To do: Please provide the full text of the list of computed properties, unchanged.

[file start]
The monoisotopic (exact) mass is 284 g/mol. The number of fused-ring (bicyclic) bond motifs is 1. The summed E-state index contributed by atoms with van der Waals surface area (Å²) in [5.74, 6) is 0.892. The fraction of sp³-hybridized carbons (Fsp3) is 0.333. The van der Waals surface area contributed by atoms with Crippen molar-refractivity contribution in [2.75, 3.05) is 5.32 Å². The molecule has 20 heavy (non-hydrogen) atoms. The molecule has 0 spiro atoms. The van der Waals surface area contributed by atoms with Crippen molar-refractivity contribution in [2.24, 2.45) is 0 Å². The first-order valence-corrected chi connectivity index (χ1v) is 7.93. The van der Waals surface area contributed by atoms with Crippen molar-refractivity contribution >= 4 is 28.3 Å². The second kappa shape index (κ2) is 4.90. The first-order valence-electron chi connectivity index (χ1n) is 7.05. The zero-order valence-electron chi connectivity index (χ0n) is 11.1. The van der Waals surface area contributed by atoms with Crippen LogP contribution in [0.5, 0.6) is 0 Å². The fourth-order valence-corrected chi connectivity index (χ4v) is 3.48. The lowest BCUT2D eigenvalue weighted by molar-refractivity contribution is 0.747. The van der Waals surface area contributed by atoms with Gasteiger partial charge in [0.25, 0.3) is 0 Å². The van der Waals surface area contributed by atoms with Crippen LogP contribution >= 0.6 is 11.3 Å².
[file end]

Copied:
The monoisotopic (exact) mass is 284 g/mol. The number of fused-ring (bicyclic) bond motifs is 1. The summed E-state index contributed by atoms with van der Waals surface area (Å²) in [5.74, 6) is 0.892. The fraction of sp³-hybridized carbons (Fsp3) is 0.333. The van der Waals surface area contributed by atoms with Crippen molar-refractivity contribution in [2.75, 3.05) is 5.32 Å². The molecule has 20 heavy (non-hydrogen) atoms. The molecule has 0 spiro atoms. The van der Waals surface area contributed by atoms with Crippen molar-refractivity contribution in [2.24, 2.45) is 0 Å². The first-order valence-corrected chi connectivity index (χ1v) is 7.93. The van der Waals surface area contributed by atoms with Crippen molar-refractivity contribution >= 4 is 28.3 Å². The second kappa shape index (κ2) is 4.90. The first-order valence-electron chi connectivity index (χ1n) is 7.05. The zero-order valence-electron chi connectivity index (χ0n) is 11.1. The van der Waals surface area contributed by atoms with Crippen LogP contribution in [0.5, 0.6) is 0 Å². The fourth-order valence-corrected chi connectivity index (χ4v) is 3.48. The lowest BCUT2D eigenvalue weighted by molar-refractivity contribution is 0.747. The van der Waals surface area contributed by atoms with Gasteiger partial charge in [0.25, 0.3) is 0 Å². The van der Waals surface area contributed by atoms with Crippen LogP contribution >= 0.6 is 11.3 Å².